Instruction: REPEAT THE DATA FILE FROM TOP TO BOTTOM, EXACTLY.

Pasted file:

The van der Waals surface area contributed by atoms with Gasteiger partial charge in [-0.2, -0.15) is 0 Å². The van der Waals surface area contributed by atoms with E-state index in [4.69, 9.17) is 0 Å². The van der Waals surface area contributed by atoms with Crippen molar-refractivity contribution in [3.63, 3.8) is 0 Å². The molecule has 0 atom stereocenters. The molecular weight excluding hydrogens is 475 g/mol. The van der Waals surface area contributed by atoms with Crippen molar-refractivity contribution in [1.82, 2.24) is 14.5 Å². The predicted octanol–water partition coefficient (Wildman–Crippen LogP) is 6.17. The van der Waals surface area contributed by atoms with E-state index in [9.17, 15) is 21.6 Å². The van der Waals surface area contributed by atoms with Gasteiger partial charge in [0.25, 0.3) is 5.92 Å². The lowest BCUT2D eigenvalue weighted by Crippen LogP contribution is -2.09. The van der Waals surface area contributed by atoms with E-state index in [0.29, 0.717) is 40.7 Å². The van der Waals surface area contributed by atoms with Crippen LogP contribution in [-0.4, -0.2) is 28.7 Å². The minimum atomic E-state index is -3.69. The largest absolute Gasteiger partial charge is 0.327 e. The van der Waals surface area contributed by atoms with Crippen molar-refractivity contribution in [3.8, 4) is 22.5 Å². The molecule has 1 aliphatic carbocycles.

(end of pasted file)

The van der Waals surface area contributed by atoms with Gasteiger partial charge in [-0.2, -0.15) is 0 Å². The van der Waals surface area contributed by atoms with E-state index in [4.69, 9.17) is 0 Å². The van der Waals surface area contributed by atoms with Crippen molar-refractivity contribution in [3.63, 3.8) is 0 Å². The molecule has 0 atom stereocenters. The molecular weight excluding hydrogens is 475 g/mol. The van der Waals surface area contributed by atoms with Crippen molar-refractivity contribution in [1.82, 2.24) is 14.5 Å². The predicted octanol–water partition coefficient (Wildman–Crippen LogP) is 6.17. The van der Waals surface area contributed by atoms with E-state index in [9.17, 15) is 21.6 Å². The van der Waals surface area contributed by atoms with Gasteiger partial charge in [0.25, 0.3) is 5.92 Å². The lowest BCUT2D eigenvalue weighted by Crippen LogP contribution is -2.09. The van der Waals surface area contributed by atoms with E-state index in [0.29, 0.717) is 40.7 Å². The van der Waals surface area contributed by atoms with Crippen LogP contribution in [-0.4, -0.2) is 28.7 Å². The minimum atomic E-state index is -3.69. The largest absolute Gasteiger partial charge is 0.327 e. The van der Waals surface area contributed by atoms with Crippen molar-refractivity contribution in [3.8, 4) is 22.5 Å². The molecule has 1 aliphatic carbocycles.